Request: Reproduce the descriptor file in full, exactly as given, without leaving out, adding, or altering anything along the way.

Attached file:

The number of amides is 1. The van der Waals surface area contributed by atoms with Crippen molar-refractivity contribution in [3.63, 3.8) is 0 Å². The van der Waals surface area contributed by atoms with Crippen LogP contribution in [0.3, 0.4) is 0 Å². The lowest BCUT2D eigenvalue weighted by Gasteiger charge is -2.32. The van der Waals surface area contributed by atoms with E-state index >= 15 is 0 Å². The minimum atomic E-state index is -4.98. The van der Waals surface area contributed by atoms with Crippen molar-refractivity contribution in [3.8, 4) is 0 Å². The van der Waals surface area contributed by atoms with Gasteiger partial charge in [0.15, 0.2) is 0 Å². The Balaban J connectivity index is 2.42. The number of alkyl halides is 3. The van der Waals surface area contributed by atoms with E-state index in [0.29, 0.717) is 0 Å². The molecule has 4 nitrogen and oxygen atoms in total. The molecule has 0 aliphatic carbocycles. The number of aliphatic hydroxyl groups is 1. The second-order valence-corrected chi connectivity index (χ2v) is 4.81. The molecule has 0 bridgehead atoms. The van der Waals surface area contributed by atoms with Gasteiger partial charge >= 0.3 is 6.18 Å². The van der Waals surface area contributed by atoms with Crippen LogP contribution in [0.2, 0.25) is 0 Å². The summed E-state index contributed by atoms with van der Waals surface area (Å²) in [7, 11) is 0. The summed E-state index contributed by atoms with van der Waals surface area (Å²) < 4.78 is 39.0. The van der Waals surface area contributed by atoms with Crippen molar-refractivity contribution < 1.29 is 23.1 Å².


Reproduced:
The number of amides is 1. The van der Waals surface area contributed by atoms with Crippen molar-refractivity contribution in [3.63, 3.8) is 0 Å². The van der Waals surface area contributed by atoms with Crippen LogP contribution in [0.3, 0.4) is 0 Å². The lowest BCUT2D eigenvalue weighted by Gasteiger charge is -2.32. The van der Waals surface area contributed by atoms with E-state index >= 15 is 0 Å². The minimum atomic E-state index is -4.98. The van der Waals surface area contributed by atoms with Crippen molar-refractivity contribution in [3.8, 4) is 0 Å². The van der Waals surface area contributed by atoms with Gasteiger partial charge in [0.15, 0.2) is 0 Å². The Balaban J connectivity index is 2.42. The number of alkyl halides is 3. The van der Waals surface area contributed by atoms with E-state index in [0.29, 0.717) is 0 Å². The molecule has 4 nitrogen and oxygen atoms in total. The molecule has 0 aliphatic carbocycles. The number of aliphatic hydroxyl groups is 1. The second-order valence-corrected chi connectivity index (χ2v) is 4.81. The molecule has 0 bridgehead atoms. The van der Waals surface area contributed by atoms with Gasteiger partial charge >= 0.3 is 6.18 Å². The van der Waals surface area contributed by atoms with Crippen LogP contribution in [0.2, 0.25) is 0 Å². The summed E-state index contributed by atoms with van der Waals surface area (Å²) in [7, 11) is 0. The summed E-state index contributed by atoms with van der Waals surface area (Å²) < 4.78 is 39.0. The van der Waals surface area contributed by atoms with Crippen molar-refractivity contribution < 1.29 is 23.1 Å².